Richard Gilmour

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The Right Reverend
Richard Gilmour
D.D.
Roman Catholic Bishop of Cleveland
The Right Reverend Richard Gilmour.jpg
Church Roman Catholic Church
Archdiocese Cincinnati
Diocese Cleveland
See Cleveland
Appointed February 15, 1872
In office April 14, 1872 - April 13, 1891
Predecessor Louis Amadeus Rappe
Successor Ignatius Frederick Horstmann
Orders
Ordination August 30, 1852
by John Baptist Purcell
Consecration April 14, 1872
by John Baptist Purcell
Personal details
Birth name Richard Gilmour
Born (1824-09-28)September 28, 1824
Dumbarton, Scotland, UK
Died April 13, 1891(1891-04-13) (aged 66)
St. Augustine, Florida, U.S.
Buried Cathedral Resurrection Chapel
Nationality Scottish
Denomination Roman Catholicism
Motto Fides Et Caritas
Bishop Richard Gilmour.jpg

Richard Gilmour (September 28, 1824 – April 13, 1891) was a Scottish-born prelate of the Roman Catholic Church. He served as Bishop of Cleveland from 1872 until his death in 1891.

Biography[edit]

Richard Gilmour was born in Dumbarton, Scotland to John and Marian (née Callander) Gilmour, who were Reformed Presbyterians.[1] In 1829 he and his parents moved to Nova Scotia and later settled near Latrobe, Pennsylvania.[1] He received his classical education in Philadelphia, where he became acquainted with Rev. Patrick Rafferty, pastor of St. Francis Xavier Church, Fairmount, Philadelphia.[1]

His friendship with Rafferty eventually led Gilmour to convert to Catholicism in 1844, and he soon resolved to enter the priesthood. In 1846 he entered Mount St. Mary's Seminary in Emmitsburg, Maryland.[2]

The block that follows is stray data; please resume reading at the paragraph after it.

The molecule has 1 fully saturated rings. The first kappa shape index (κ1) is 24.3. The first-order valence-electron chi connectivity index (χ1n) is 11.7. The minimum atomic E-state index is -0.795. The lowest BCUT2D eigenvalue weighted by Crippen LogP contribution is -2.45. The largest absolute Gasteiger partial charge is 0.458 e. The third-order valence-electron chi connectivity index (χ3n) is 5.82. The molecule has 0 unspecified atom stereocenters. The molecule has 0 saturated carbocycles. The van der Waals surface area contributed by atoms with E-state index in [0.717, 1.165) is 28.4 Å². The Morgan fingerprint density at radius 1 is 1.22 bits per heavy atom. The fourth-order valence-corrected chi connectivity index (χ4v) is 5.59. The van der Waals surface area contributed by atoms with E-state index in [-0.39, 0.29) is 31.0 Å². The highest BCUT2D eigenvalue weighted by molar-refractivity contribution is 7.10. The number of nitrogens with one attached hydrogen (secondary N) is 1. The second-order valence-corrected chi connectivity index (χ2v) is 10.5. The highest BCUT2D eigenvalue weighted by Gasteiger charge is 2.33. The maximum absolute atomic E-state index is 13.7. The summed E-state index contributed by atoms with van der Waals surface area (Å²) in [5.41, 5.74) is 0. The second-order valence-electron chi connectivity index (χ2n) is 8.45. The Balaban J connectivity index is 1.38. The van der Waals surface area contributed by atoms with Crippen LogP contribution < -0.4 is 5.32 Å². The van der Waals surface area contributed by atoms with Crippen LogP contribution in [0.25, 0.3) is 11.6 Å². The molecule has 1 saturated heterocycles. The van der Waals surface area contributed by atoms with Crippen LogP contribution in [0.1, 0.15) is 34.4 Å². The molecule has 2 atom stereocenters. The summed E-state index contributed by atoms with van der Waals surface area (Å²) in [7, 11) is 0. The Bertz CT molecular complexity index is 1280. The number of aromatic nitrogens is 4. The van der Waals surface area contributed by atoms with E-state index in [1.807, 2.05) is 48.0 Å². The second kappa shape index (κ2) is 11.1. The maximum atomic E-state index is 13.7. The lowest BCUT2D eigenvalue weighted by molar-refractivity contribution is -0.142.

In addition to his studies, he was named prefect of collegians and professor of mathematics in 1847.[1] After receiving his Master of Arts degree (1848) and completing his theological studies, Gilmour was ordained a priest by Archbishop John Baptist Purcell on August 30, 1852.[3]

He then served as pastor of St. Mary's Church in Portsmouth, Ohio, also doing missionary work in Ironton, Gallipolis, Vinton, and Wilkesville.[2] In 1857 he succeeded Rev. James Frederick Wood as pastor of St. Patrick's Church in Cincinnati, where Gilmour erected a parochial school. He briefly served as a professor at Mount St. Mary's Seminary of the West (1868–1869) before being named pastor of St. Joseph's Church in Dayton.[2]

On February 15, 1872, Gilmour was appointed the second Bishop of Cleveland by Pope Pius IX.[3] He received his episcopal consecration on the following April 14 from Archbishop Purcell, with Bishops Augustus Toebbe and Caspar Henry Borgess serving as co-consecrators, at St. Peter's Cathedral.[3] He founded The Catholic Universe newspaper in 1874, and successfully opposed attempts by the Cuyahoga County auditor to tax Catholic churches and schools.[2] He was also wary of the public school system.[4] He established St. Ann's Asylum and Maternity Home, St. Alexis Hospital, and St. John Hospital.

Death[edit]

Gilmour went to Florida in March 1891 due to failing health, where he died at St. Augustine, aged 66, on April 13, 1891.[2]

Legacy[edit]

Gilmour Academy, in Gates Mills, Ohio, is named in honor of Bishop Gilmour.

References[edit]

  1. ^ a b c d Houck, George Francis (1890). The Church in Northern Ohio and in the Diocese of Cleveland: From 1749 to 1890. Short & Forman Printers. 
  2. ^ a b c d e "GILMOUR, RICHARD". Encyclopedia of Cleveland History. 
  3. ^ a b c "Bishop Richard Gilmour". Catholic-Hierarchy.org. 
  4. ^ Brownson's Quarterly Review (Last Series, Vol. 1, 1873, "The Church above the State", p. 353-354). Quote: "Catholics are too timid; they seem to go upon the principle that, if they are tolerated, they are doing well. This is a mistake; if we let our rights go by default, we should not wonder if we lose them. We must be decided in our demands, and present a bolder front to our enemies. It is unjust to so organize the public schools that we cannot in conscience send our children to them, and then tax us for their support. As well create a State Church, and tax us for its support." [1]
Catholic Church titles
Preceded by
Louis Amadeus Rappe
Bishop of Cleveland
1872–1891
Succeeded by
Ignatius Frederick Horstmann